On a brief walk on a beautiful afternoon last week, I noticed three jet vapor trails in the sky, each headed in a different direction. I found myself wondering where everyone is going and why aren’t I going, too. I couldn’t actually see the jets except as quick glimmers of reflected sunlight, but the vapor trails were plain-to-see, very high, very long, and going somewhere. It was another theme to which I became attuned...another theme that echoed through my weeks.

In a day or two, my playlist happened onto Brian Eno’s “Spider and I,” a quasi-ambient tune from his 1977 album, Before and After Science. I remember even then imagining the world beyond that the lyrics evoked, hearing a hymn to a distant vision. The spider hopes to catch a fly…an emissary from somewhere, and the singer dreams of a ship going to that place, going somewhere:

We sleep in the mornings,
We dream of a ship that sails away, 
A thousand miles away.

© 1996 Disney Enterprises, Inc.

© 1996 Disney Enterprises, Inc.

In my mind, that song is linked with Tim Burton’s film version of James and the Giant Peach (1996), where one of James’s first visions of a world beyond—he dreams of going far away to New York—comes as he befriends a spider on her web in the window, to whom he sings his introduction. It’s a fantastic scene of introduction to and definition of the character, James: a frustrated, gentle heart; a youthful visionary; a dreamer…it expresses the same theme of longing to go somewhere, with a quick glimpse to the horizon and James’s “dream balloon” sent adrift:

There's a city that I dreamed of
Very far from here
Very very far away from here
Very far away

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Hearing Eno’s song, my mind drifted to a time when I visited Taormina with my family…Taormina itself a world beyond for me, a somewhere.  On our first night there, we walked the main shopping street to a piazza and balcony 500 meters above the water. A masted sailing ship lay in harbor; we had noticed it earlier (everyone noticed it…it was beautiful!) as we drove in on the winding, cliff-hugging road to the hotel. From the piazza, we saw the lights outlining the masts in the blackness of the nighttime water. Later when we returned to the hotel, I sat on the balcony to relax and rest from our long travel-day; just then, the ship silently set sail and slowly, gracefully glided across the cove in front of the hotel and disappeared past the rocky point to the north…it could not have been more provocative. Who was on it and where were they going and why were they going? So silently, so darkly…had it had no lights, it simply would have vanished in the night! My trip was a bit of an escape for me, but such a ship on such a night in such a place…going somewhere.

Old-time New Brunswick, NJ train station.

Old-time New Brunswick, NJ train station.

Long ago when I was in college, the New Brunswick, NJ train station had a platform that was down at track level; today the platform is raised so that one directly enters the train at compartment level. Back then, one entered the train by climbing stairs up from the gravel-tracks-ties level. Whenever I was feeling a sense of frustration or adolescent/collegiate angst, I would go to the station and wait and watch the trains roar by. The signal lights to the south would change to vertical—train coming—and I would watch to the north as the express would come within minutes around the curve. Despite its size and power, the trains came in silence until they were nearly at the station. I could stand just feet from the track (foolishly standing on or beyond the yellow STAND BACK OF YELLOW LINE marker) and get punched by the force of air that the train drove out ahead of itself, feel the rumble of incredible mass—tons of steel at high speed. The Metroliners would rush through the station at 90 miles per hour…giving an enormous exhilaration that always dispelled the angst. While waiting for the next train, the next exhilaration, I would look down the tracks with a sense of reverie, tracks that ran straight for miles and narrowed and narrowed until they seemed to meet at the horizon. The tracks disappeared beyond the curve of the world and I wondered, where did they go and how far could they take me?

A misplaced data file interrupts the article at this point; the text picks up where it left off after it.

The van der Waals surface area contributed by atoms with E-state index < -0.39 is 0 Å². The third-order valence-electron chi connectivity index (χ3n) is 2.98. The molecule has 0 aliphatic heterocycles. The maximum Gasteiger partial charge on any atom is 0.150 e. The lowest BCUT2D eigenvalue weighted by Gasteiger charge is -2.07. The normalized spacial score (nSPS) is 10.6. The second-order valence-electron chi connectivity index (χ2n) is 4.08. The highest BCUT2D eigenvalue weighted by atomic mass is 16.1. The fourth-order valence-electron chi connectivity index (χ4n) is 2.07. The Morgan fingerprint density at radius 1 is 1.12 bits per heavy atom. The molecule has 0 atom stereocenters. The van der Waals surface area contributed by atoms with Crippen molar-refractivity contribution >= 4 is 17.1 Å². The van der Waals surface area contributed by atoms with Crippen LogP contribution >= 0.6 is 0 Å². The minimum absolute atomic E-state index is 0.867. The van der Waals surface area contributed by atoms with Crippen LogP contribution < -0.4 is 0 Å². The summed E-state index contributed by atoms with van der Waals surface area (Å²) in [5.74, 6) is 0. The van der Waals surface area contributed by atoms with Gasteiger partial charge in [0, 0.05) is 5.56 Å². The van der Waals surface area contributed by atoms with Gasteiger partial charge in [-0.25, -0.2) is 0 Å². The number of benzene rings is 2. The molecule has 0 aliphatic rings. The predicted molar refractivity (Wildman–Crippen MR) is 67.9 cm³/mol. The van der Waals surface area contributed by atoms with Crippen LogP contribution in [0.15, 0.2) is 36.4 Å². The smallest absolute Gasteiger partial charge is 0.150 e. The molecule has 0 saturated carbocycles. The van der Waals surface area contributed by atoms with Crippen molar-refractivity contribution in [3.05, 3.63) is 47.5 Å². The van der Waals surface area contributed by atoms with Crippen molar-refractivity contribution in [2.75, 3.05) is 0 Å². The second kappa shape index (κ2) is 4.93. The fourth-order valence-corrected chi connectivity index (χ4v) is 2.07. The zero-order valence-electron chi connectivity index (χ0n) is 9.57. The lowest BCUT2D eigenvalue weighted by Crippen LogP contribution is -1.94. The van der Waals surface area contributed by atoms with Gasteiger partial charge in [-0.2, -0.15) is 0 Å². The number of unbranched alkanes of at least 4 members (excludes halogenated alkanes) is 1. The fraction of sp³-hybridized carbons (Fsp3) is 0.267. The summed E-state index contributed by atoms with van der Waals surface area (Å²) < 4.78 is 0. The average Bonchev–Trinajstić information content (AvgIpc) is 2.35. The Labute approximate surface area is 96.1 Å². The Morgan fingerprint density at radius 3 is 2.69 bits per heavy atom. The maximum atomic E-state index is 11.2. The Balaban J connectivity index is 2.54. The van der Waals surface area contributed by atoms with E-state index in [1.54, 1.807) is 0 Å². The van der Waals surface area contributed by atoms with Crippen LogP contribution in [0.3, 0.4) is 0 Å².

Without knowing any connection, last weekend I began reading Ayn Rand’s Atlas Shrugged…I am completely enjoying it. The theme of “going somewhere” announced itself again. I came across a passage about one of the main characters’ dreaming at the images that pass by outside her train window:

“As men on a dark prairie liked to see the lighted windows of a train going past, her achievement, the sight of power and purpose that gave them reassurance in the midst of empty miles and night—so she wanted to feel it for a moment, a brief greeting, a single glimpse, just to wave her arm and say: Someone is going somewhere…”

This theme for me is as old as me. As a little boy in rural Clementon, NJ, I would hike with friends and against my mother’s wishes along the train tracks for as far and for as long as we could dare. We would leave “civilization”  behind and follow the tracks through the pines and—while we were only a town or two away—we never felt that we had gotten quite anywhere, only that we were headed somewhere.